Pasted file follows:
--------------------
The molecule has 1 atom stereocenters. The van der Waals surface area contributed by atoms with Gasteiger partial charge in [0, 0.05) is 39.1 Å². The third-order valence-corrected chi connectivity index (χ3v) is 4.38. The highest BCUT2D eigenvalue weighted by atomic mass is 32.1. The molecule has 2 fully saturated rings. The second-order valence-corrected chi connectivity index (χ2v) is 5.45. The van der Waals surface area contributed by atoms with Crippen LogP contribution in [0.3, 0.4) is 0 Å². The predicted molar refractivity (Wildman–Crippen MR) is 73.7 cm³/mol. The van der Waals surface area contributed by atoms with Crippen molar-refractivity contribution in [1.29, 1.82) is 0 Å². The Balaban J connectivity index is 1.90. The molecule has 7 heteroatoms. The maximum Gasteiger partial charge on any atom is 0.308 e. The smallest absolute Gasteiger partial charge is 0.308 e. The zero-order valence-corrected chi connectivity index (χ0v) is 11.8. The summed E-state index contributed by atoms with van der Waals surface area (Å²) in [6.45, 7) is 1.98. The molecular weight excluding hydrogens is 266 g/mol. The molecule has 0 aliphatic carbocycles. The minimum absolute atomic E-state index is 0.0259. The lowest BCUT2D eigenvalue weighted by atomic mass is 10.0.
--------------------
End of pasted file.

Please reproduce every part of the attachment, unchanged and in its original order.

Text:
The molecule has 1 atom stereocenters. The van der Waals surface area contributed by atoms with Gasteiger partial charge in [0, 0.05) is 39.1 Å². The third-order valence-corrected chi connectivity index (χ3v) is 4.38. The highest BCUT2D eigenvalue weighted by atomic mass is 32.1. The molecule has 2 fully saturated rings. The second-order valence-corrected chi connectivity index (χ2v) is 5.45. The van der Waals surface area contributed by atoms with Crippen LogP contribution in [0.3, 0.4) is 0 Å². The predicted molar refractivity (Wildman–Crippen MR) is 73.7 cm³/mol. The van der Waals surface area contributed by atoms with Crippen molar-refractivity contribution in [1.29, 1.82) is 0 Å². The Balaban J connectivity index is 1.90. The molecule has 7 heteroatoms. The maximum Gasteiger partial charge on any atom is 0.308 e. The smallest absolute Gasteiger partial charge is 0.308 e. The zero-order valence-corrected chi connectivity index (χ0v) is 11.8. The summed E-state index contributed by atoms with van der Waals surface area (Å²) in [6.45, 7) is 1.98. The molecular weight excluding hydrogens is 266 g/mol. The molecule has 0 aliphatic carbocycles. The minimum absolute atomic E-state index is 0.0259. The lowest BCUT2D eigenvalue weighted by atomic mass is 10.0.